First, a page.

Dubious Categories

The ANATOMY OF POWER by John Kenneth Galbraith. Houghton Mifflin, $15.95.
ORIGINALITY LOOKS feckless to the tired mind. So John Kenneth Galbraith, in the foreword to his new book, puts Machiavelli’s ideas among those “I do not find useful.” The words instill a premonition soon confirmed: we are dealing with a tired book.
As an admirer of Galbraith’s earlier work, including his recent autobiography, I had never understood those who say that he considers arch language a substitute for thought. But here, at least, Galbraith himself makes me understand the criticism. He lists as his private discovery three categories of power, whose rationale is mainly that of alliteration: power condign, compensatory, and conditioned. Since the words as he uses them do not mean what they seem to, Galbraith can explain their willed ambiguity under the pretense that he is exploring the elusive nature of power itself.
The adjective condign means suitable; but since it is often used with the noun “punishment,” Galbraith decides that it should mean “punitive.” A doctor might as well proclaim a medical advance because he prescribes aspirin for “splittings” rather than “headaches.” Compensatory power would most naturally be taken as a redressing power—what Galbraith has called, in other places, countervailing power. But since the phrase “workmen’s compensation” has been used for forms of pay, he makes it mean the power to pay or reward. The third term, conditioned power, is the most convoluted. In normal English, this should mean limited power, power held on conditions. But Galbraith, by heroic ellipsis, makes it mean power that arises from the conditioning of those over whom the power is exercised.
Turn now to one of Machiavelli’s worthier successors, David Hume: “It is therefore on opinion only that government is founded. . . . Opinion is of two kinds; to wit, opinion of interest, and opinion of right.” People submit to power because it profits them, or because they feel they ought to submit. Opinion of interest covers, roughly, Galbraith’s first two forms of power—response to threats of punishment and promises of pay. And opinion of right can be forced into some approximation of “conditional” power—people obey if they are conditioned to obedience. But Hume sees that power rises from the people paid and not from the man paying; their concept of adequate pay is the test of the power that can be exerted over them. The largest cash sum in the world cannot buy a man whose opinion of reward is different from the payer’s—if, for instance, the currency he deals in is honor, or attachment to ancestral land, or fear of another person, or fear of the afterlife. Men act from interest, but have different opinions of what really serves their interest.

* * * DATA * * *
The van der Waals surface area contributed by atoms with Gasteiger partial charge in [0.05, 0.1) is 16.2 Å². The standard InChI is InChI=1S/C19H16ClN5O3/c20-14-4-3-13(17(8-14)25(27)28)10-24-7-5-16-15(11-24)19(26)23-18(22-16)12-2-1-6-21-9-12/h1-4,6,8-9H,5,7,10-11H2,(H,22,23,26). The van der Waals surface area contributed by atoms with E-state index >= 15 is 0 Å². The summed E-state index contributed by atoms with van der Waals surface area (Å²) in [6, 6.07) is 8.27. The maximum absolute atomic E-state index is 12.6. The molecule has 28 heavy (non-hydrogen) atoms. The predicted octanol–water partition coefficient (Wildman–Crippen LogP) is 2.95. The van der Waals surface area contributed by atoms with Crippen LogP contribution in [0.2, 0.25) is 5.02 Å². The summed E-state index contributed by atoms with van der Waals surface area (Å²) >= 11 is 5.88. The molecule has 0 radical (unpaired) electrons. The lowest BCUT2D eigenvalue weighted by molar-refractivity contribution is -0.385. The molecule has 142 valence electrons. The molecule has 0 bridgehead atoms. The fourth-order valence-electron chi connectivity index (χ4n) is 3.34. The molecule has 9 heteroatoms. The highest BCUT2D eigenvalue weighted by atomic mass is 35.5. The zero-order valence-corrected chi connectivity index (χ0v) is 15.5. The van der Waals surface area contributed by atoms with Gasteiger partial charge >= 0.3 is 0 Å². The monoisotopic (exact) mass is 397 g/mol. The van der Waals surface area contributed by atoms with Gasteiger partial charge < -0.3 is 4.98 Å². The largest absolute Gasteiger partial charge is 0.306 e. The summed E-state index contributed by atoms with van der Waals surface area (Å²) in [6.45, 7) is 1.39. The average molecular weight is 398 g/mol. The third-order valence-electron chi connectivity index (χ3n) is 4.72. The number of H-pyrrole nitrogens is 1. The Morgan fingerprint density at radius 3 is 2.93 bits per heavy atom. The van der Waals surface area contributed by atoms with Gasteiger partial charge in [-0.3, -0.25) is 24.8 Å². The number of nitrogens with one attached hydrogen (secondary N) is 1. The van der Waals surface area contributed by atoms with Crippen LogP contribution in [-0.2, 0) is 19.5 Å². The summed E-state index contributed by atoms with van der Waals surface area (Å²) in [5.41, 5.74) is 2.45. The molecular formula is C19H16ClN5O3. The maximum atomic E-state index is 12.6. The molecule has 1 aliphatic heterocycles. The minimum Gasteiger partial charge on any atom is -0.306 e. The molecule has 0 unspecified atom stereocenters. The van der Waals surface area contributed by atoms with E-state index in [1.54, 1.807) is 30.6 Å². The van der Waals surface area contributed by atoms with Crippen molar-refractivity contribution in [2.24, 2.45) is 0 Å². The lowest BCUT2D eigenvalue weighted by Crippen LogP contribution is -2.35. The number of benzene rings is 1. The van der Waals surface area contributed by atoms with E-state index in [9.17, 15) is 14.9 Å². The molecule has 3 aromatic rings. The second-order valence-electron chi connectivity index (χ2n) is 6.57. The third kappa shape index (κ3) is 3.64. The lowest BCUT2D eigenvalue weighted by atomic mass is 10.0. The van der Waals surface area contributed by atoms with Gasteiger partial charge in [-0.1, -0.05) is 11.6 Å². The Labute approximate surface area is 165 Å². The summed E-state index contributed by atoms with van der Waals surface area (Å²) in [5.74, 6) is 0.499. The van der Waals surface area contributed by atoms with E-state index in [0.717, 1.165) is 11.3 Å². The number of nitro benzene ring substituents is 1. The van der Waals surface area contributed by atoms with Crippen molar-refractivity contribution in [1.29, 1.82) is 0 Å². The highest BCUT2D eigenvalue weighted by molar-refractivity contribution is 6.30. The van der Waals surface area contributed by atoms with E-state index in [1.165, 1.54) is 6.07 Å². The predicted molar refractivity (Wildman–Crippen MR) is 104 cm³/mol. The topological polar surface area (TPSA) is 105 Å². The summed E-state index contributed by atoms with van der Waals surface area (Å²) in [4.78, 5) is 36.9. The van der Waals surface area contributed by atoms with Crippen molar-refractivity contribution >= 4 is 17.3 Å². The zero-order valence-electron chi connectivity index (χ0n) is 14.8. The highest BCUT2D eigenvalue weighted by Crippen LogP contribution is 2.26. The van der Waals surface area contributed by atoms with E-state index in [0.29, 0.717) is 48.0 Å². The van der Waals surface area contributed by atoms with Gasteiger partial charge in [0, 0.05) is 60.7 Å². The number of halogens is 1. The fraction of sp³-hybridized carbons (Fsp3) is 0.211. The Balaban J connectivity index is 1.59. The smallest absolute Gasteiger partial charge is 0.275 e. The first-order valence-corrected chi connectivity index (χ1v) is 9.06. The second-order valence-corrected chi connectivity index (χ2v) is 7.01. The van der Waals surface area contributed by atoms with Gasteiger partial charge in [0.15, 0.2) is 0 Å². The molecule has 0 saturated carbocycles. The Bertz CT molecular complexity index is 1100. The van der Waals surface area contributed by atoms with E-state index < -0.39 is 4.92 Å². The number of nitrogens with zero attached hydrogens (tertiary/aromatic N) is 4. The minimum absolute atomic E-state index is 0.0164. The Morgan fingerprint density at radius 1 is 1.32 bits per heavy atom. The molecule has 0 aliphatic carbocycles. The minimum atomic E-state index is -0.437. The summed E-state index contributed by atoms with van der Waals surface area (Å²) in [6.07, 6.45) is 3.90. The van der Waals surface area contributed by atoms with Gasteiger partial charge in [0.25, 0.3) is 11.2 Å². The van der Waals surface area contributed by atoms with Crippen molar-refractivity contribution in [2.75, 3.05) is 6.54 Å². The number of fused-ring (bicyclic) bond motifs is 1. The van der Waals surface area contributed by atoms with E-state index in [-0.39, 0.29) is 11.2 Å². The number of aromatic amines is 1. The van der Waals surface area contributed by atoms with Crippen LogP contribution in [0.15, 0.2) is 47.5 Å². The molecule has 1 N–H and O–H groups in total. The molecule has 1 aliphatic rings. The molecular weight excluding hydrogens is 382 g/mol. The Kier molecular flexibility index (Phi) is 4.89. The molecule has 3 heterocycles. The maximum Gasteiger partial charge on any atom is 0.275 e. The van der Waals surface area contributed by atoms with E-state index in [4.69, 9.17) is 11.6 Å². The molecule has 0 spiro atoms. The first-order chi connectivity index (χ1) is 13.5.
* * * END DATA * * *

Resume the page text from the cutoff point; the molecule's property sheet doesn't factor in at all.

Consider the reversals of power we witnessed in 1973. President Nixon entered his second term after a landslide electoral victory, intent on remaking government, possessed of many (if not all) of the tools for carrying out that intent. Congress was debilitated. Then, almost overnight, power drained from the President, filling up those startled and unlikely new receptacles, the members of the House Judiciary Committee.
What had happened to shift power about so drastically? The office of the presidency had not changed, nor its legal authority. Its resources, physical and propagandistic, were intact, and the person of its holder had not changed. What changed, and swiftly, was the belief that President Nixon could and should remake government, as a legitimate exercise, for the public advantage.